The improvements seem to be working: the city reports that people are now staying in Rotterdam with their families, and developers are keen to build new homes.
Bogotá: mapping danger spots
The former mayor of Bogotá, Enrique Peñalosa, once said: “Children are a kind of indicator species. If we can build a successful city for children, we will have a successful city for everyone.”
Work to make the city’s public spaces more equitable started two decades ago with Peñalosa’s ambitious bus rapid transit scheme, bike lanes, and the introduction of 1,200 parks and play spaces.
In one of the city’s poorest districts, Ciudad Bolívar, community members have been working with Urban 95, a Bernard van Leer Foundation initiative to improve public space for people under 95cm tall. In a district with high crime rates and little green space, a community walk-around identified danger spots and how residents would like to tackle them.
Street paintings and planters were used to mark a route between a kindergarten, school and park, to reduce traffic speeds and create new play space, while buildings were painted in bright colours. The idea is to use “tactical urbanism” to trial simple changes that will be made permanent if they work.
The community that developed the plans is encouraged to own the changes and help keep the new facilities in use – if they don’t, the city won’t maintain them.
The company which runs Bogotá’s cable car system is planning to replicate the ideas in the areas by the 24 columns of its four-stop mountainside route. Suggested improvements include breastfeeding areas, play spaces and centres for the elderly. The company in charge of the city’s BRT system, TransMilenio, is reportedly looking to adopt similar plans too.
Lexington: pop-up water parks
In Lexington, Kentucky, where summer temperatures exceed 27C for most of June, July and August, hot days are plentiful. Families had been breaking the rules by playing in the public fountains in Thoroughbred Park – but rather than penalising residents, the city council decided to listen to them.
In 2015 Gehl Studio conducted a public space survey for city and discovered a latent demand for family-friendly outdoor space, in particular for play and water. The following summer a pop-up water fountain was installed on the grass of nearby Northeastern Park, and its impact was transformative.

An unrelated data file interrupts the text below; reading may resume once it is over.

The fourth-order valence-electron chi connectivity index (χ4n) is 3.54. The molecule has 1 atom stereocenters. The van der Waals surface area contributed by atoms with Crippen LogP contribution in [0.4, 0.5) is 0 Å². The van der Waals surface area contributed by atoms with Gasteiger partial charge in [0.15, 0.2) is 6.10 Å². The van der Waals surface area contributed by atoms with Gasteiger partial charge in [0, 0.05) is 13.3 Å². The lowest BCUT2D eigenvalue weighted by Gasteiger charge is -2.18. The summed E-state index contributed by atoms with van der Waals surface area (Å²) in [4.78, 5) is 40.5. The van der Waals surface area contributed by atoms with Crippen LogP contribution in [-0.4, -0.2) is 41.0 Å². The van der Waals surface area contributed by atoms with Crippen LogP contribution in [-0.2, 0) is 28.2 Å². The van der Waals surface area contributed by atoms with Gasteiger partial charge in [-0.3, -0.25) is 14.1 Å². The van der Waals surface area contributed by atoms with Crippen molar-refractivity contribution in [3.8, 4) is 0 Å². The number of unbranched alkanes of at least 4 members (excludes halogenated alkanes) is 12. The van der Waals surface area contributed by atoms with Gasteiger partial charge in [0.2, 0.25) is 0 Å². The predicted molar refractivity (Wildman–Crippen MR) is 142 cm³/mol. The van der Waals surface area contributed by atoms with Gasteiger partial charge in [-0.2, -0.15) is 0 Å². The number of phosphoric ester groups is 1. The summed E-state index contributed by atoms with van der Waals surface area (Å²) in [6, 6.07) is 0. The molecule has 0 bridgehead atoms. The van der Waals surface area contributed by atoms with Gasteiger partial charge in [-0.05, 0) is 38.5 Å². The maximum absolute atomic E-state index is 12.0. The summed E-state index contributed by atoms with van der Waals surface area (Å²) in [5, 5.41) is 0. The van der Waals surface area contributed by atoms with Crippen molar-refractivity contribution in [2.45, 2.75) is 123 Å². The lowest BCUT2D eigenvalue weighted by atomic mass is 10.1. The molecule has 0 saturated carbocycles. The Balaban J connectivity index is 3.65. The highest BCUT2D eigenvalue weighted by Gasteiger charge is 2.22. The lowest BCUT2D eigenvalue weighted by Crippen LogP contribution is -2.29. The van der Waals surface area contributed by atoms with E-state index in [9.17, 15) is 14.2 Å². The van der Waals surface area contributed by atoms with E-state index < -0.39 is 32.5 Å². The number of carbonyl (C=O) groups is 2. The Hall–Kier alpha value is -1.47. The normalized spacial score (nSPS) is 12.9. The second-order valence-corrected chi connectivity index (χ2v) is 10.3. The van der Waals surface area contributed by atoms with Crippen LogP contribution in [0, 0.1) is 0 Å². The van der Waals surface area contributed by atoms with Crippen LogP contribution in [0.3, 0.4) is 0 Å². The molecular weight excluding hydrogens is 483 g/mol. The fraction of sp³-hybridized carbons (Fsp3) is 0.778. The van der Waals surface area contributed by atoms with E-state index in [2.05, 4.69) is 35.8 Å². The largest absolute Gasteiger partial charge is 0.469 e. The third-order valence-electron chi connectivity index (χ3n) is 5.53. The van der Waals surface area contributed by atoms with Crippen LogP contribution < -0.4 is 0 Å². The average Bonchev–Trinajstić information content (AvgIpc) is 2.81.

Dubbed SplashJAM, the temporary installation drew people from across the city. Along with a dancing water fountain there were picnic tables, beach umbrellas, and on-site changing rooms and toilets with accessibility ramps.
People flocked to the area: they walked and drove, brought coolers with food and drink, sat under umbrellas, and watched their kids play. People who had never visited the park found a reason to be there. People met their neighbours.
Daytime visitor numbers to the park almost tripled, with 80% of visitors having never or rarely been there before. Before the experiment most park visitors came from within a five-block radius. The city is looking to replicate the project’s success in other parks.
Vancouver: family-friendly housing
Vancouver’s family-friendly housing policies, established in the 1990s, doubled the percentage of kids living in its downtown between 2001 and 2011. Guidance for high-density housing in the city typically specifies that a quarter be designed for families – with communal storage space for buggies, play areas and family homes on lower floors, natural light and “opportunities for water and sand play”. Developments should also be located within half a mile of schools, day-care centres and grocery stores, and have safe walking routes.
Those policies recognise the importance of socialising opportunities for all ages, prescribing enough family units to give children peers to play with, and play space for preschool ages, elementary and teenage kids. Overlooking teenagers, it says, is a mistake – they should be provided with informal spaces for ball games.
Using these criteria Vancouver is building River District – also known as East Fraser Lands – on former industrial land. It will have 25 acres of planned parkland and more than a third of the overall development is intended for families. It features an elementary school, a community centre and four childcare centres. As well as the predictable luxe high-rise apartments are almost 250 affordable housing units at below market rental in five and six-storey blocks, and at least 60% of these will be targeted at families.
Vancouver’s wider housing strategy is aimed at tackling the city’s acute affordability issues – proposing 72,000 new homes over 10 years, 40% for families and two thirds of those to be rentals. Half will serve households earning less than the median income (around $80,000).
Last summer the popular Creekside Park playground on the waterfront got a $900,000 overhaul. Now Vancouver’s biggest playground, it has musical play instruments, a climbing tower, a giant tube slide and a zip line – as well as those highly regarded sand and water play opportunities.
Source: The Guardian